Climbing cliffs


For 2021, I recorded a somewhat dismal 300 outdoor miles for the year. My annual mileage goal for hiking is 500 and biking for 1000 for a total of 1500 trail miles. But this year it wasn't to be. I encountered a few obstacles during the year including some health concerns, profound exhaustion, and heavy work schedules (sitting in front of computer will kill us all).  My writing time took a hit as well as time for illustrations. With the help of my doctor and over six months of trying to figure out what has been going on, she discovered three interconnected issues of medications imbalance, muscular-structural injury, and family history. Big changes needed to be made. Good riddance, creepy health concerns.


Glow Sticks - American Sycamore


Despite an underwhelming outdoor year, I continued to keep my health and fitness diary - something I've done for over ten years now. Logging miles in addition to how I felt during and after each hike or bike has always helped me head off injury with targeted stretches and strength-building exercises. One consistent problem I came across this year, however, was how tight my hips and knees became after even a short hike or bike outing. After each hike I could barely bend at the waist. My knees locked. My calves screamed with muscle cramps at night.  Age? I wondered.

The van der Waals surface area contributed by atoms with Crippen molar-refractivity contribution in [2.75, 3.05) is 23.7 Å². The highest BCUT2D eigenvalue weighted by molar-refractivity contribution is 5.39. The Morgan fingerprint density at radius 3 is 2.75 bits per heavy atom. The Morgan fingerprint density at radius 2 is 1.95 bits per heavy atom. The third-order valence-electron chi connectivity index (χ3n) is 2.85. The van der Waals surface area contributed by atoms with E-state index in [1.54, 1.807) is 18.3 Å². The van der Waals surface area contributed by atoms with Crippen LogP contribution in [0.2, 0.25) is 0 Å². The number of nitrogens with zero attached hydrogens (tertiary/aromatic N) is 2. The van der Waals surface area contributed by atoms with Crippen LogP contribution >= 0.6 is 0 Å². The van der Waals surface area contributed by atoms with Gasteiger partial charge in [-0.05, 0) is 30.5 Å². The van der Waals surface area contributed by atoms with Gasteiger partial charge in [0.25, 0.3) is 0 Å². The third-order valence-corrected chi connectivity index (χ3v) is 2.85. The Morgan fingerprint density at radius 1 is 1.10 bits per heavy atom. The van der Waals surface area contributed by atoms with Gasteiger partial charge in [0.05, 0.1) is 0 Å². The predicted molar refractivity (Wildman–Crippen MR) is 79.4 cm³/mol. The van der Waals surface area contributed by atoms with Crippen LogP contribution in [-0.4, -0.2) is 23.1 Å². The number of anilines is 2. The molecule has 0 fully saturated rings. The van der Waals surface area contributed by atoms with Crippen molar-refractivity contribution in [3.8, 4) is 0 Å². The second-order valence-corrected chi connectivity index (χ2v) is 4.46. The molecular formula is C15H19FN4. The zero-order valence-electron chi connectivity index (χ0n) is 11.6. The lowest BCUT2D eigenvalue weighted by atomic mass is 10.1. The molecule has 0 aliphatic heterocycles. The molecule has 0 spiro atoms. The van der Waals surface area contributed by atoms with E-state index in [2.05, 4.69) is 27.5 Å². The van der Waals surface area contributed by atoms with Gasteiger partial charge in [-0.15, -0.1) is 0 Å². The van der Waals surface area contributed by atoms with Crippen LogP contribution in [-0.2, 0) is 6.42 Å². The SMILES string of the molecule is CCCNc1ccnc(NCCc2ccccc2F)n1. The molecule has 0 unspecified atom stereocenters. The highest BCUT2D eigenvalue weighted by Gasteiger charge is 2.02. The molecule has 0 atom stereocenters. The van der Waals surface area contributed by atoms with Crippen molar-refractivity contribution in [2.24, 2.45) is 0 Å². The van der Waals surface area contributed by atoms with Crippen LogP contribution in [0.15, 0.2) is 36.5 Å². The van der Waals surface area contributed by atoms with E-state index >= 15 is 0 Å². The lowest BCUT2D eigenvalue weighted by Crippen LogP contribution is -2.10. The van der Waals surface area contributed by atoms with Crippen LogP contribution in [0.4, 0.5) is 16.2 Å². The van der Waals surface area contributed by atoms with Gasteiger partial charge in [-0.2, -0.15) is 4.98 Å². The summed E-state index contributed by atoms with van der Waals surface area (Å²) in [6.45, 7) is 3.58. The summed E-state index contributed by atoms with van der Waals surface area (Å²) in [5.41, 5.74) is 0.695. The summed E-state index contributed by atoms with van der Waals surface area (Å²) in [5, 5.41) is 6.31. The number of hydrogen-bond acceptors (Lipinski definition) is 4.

Noble Amos



Again my (new) doctor chimed in. She really appreciated that I was able to share my log online with her and being an athlete herself, she was able to pinpoint a posture issue that I wasn't even aware of right there in her office. "Sitting is the new smoking," she said. She connected me via tele-health to a great physical therapist (who is also a hiker and cyclist) for a few sessions in-home to learn how to utilize my morning yoga sessions to correct and prevent posture issues. Not age related as it turned out, but was due to the amount of sitting and sedentary hours at computers, driving, etc. that caused both spinal and muscular issues, and, not surprisingly, even affected my digestive and intestinal health. She introduced me to an online hiking fitness coach who teaches dynamic stretching (see Notes) and the results have been good. Good riddance, sedentary work life. 



Remains of the 1981 Christmas train wreck


As a side excursion, Amos and I shuffled down a steep embankment to gawk at the twisted rails and metal beds of freight cars, the remains of the 1981 Conrail Christmas Train Wreck at Safe Harbor. Looking at the tangled mess left over from the 81-car accordion-like collision with a 3-ton boulder, I thought, yeah - a good metaphor for this year. No matter how hard I tried to "make it normal" this year, it wasn't. I doubt we'll ever get back to what we imagine normal was like. This pandemic keeps on rolling and the effects of people not taking it seriously impacted my own life and my family. Of all the things I lost this past year (house key, wallet, one hiking shoe, a set of hiking poles), my patience for humanity went out the door. I am done with people who continue to risk their own lives, the wellbeing and capabilities of our frontline health workers and health systems, and the impact they've had on those of us who are caretakers and for those we care for. After two years of "trying to understand" why all of this was so preventable until it wasn't, I bade good riddance to any shred of what remained of my pandemic patience.